How to connect slider to background MIDI process

I'm preparing materials for a new course I'm teaching at Carleton College called Audio Programming in C++. I'd like to use JUCE for the GUI. I've been writing MIDI programs since 1986 and am trying to reproduce a desktop MIDI app that I originally wrote in WxWidgets. Here's a little background. The program is called MIDIDisplay allows students to enter text data in the following format:

     Time Status Data1 Data2

Those four numbers (int32, byte, byte, byte) are separated by tab characters and represent the time stamp and MIDI message. Students learn to deal with time stamps in milliseconds, difference between events in milliseconds, and PPQ. 

I've only been using JUCE for a couple weeks and already have the user interface written and have MIDI input and output working correctly. Text is entered into the CodeEditorComponent and is then read into a MidiMessage and added to a MidiBuffer. The output works perfectly using MidiOutput::sendBlockOfMessages(). 

My problem is how to connect the Tempo slider widget that controls the playback tempo to the MidiOutput background thread. I can freely move the tempo slider as the file is playing and see the slider update the tempo in the GUI; but the MidiOutput background thread never gets the tempo update. I can't seem to find a way to hook into the MIDI playback thread to make it see the tempo change.  Can you give me some guidance or point me to some example code?

I'm using the current version git version of JUCE from on Mac OX X 10.10.5.

What kind of background thread are you using for the midi output? Are you using a predefined Juce class, or have you created your own background thread?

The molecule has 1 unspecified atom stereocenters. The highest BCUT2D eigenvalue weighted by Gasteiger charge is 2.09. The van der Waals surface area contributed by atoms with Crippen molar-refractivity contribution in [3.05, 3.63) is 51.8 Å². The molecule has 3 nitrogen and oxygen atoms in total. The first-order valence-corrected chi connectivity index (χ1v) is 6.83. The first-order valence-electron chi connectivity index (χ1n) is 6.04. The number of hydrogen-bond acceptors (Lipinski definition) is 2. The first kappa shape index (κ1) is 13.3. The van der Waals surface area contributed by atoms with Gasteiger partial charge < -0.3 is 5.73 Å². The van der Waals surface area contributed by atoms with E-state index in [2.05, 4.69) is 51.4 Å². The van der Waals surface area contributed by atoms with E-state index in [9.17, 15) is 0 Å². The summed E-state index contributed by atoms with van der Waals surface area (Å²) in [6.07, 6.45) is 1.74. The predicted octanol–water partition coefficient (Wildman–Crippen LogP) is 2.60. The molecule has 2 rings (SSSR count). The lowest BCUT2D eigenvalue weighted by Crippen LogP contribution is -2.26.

The thread, which the MidiOutput class is using is private. So I am not sure if it is possible to modify its timing.

Two solutions come to mind: You could use MidiOutput::sendMessageNow() and create you own background thread. Or you could change the timestamps of the midi events...


I am using the default MidiOutput background thread and I realize it cannot not be sublcassed. 

In my previous wxWidgets program all  times were stored/saved using a tempo of 60 bpm with a quarter equaling 1000 ms. MIDI was sent using a process similar to the JUCE sendMessageNow function. Essentially the program used timers to fire the next MIDI message at a future time and responded to user interface changes in between.. In that system I had no problem getting updates from the tempo slider and adjusting MIDI time stamps on the fly. When I've tried using the MidiOutput:;sendMessageNow() and th Time::waitForMillisecondCounter() functions the slider is unresponsive. MIDI plays but I get the spinning beach ball while the MIDI plays and I cannot adjust the slider until it stops. This code works with sendBlockOfMessages and the GUI is responsive but the GUI cannot send to the private MidiOutput background thread.

void MidiUtils::TxAll()
    const bool LINE_BY_LINE = true;
    if ( LINE_BY_LINE )
        MidiBuffer::Iterator MI(mbuf);
        //        MidiMessage msg;
        double timeNow = (double)Time::getMillisecondCounter();
        const double samplesPerSecondForBuffer = 44100.0;
        midiout->sendBlockOfMessages( mbuf, timeNow, samplesPerSecondForBuffer );

This code also works if I set LINE_BY_LINE = false above but I get the spinning beach ball with no GUI interaction. This is the TxLineByLine code using sendMessageNow and waitForMillisecondCounter.

void MidiUtils::TxLineByLineMs()
    // uses difference Ms time
    std::vector<MidiPacket> mpv = createDiffMsVector();
    const bool PRINT_DIFF_MS_VECTOR = false;
        for ( auto iv : mpv)
            printMidiPacket( iv );
    int nowTime;
    int pktTime;
    for ( auto iter : mpv )
        nowTime = Time::getMillisecondCounter();
        pktTime = static_cast<int>( ( (iter.timeStamp * 60.0) / global::tempo ) );
        Time::waitForMillisecondCounter( nowTime + pktTime );